Fiberglass molds are expensive so their floor plans have not changed since mine was made and there aren't many choices. They are good looking trailers and buff up to a high shine. Not many out there, we never saw another like ours in a campground. Radius roof does not allow for an electric awning. Extremely good resale value, sold ours for what we paid after 5 seasons. They have a cult following, when we listed ours, got calls from Canada to Florida. Buyer bought it sight unseen and drove a thousand miles to pick it up.

If you are considering 25 foot model, half ton truck is mandatory. They are definitely a few steps above the framed units in structural quality. Maintained correctly, they could be a thirty year trailer. I wish I had ours back.
Cecil,

What you explain is exactly why I'm interested in the Bigfoot, with the exception of being 6' tall myself. Towing is not an issue with our truck. In fact, I'm trying to steer clear of light weight and ultra light weight trailers. We've been down that road and I'd prefer to have something that's built to last.

I'd like to ask you how you felt about the overall size as far as getting into secluded spots. Did you ever get off the beaten path with yours?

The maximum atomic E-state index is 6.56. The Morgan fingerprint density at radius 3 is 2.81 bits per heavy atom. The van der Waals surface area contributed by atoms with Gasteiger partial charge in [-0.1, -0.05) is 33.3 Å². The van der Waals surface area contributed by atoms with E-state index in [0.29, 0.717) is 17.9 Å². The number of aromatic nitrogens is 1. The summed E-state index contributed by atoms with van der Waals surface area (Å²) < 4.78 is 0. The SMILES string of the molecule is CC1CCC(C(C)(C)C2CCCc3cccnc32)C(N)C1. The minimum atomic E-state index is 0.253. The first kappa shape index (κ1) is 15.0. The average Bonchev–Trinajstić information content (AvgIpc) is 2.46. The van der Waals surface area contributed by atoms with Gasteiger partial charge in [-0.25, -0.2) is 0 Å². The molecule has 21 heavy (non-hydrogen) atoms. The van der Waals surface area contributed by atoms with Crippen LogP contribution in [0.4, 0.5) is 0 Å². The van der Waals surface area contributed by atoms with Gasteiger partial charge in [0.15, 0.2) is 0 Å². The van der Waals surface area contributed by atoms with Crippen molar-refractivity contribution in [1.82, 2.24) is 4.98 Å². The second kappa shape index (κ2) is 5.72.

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Old 03-20-2019, 09:59 AM   #8
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Cecil,

What you explain is exactly why I'm interested in the Bigfoot, with the exception of being 6' tall myself. Towing is not an issue with our truck. In fact, I'm trying to steer clear of light weight and ultra light weight trailers. We've been down that road and I'd prefer to have something that's built to last.

I'd like to ask you how you felt about the overall size as far as getting into secluded spots. Did you ever get off the beaten path with yours?
I'm a shade over 6 feet and fit fine. Since the design does not allow for ceiling ducting, the air conditioner hung down a little and was in the center of the walk path. I cleared, but feel someone 6'-3" wouldn't. The bed was an RV queen, but still didn't pose a problem.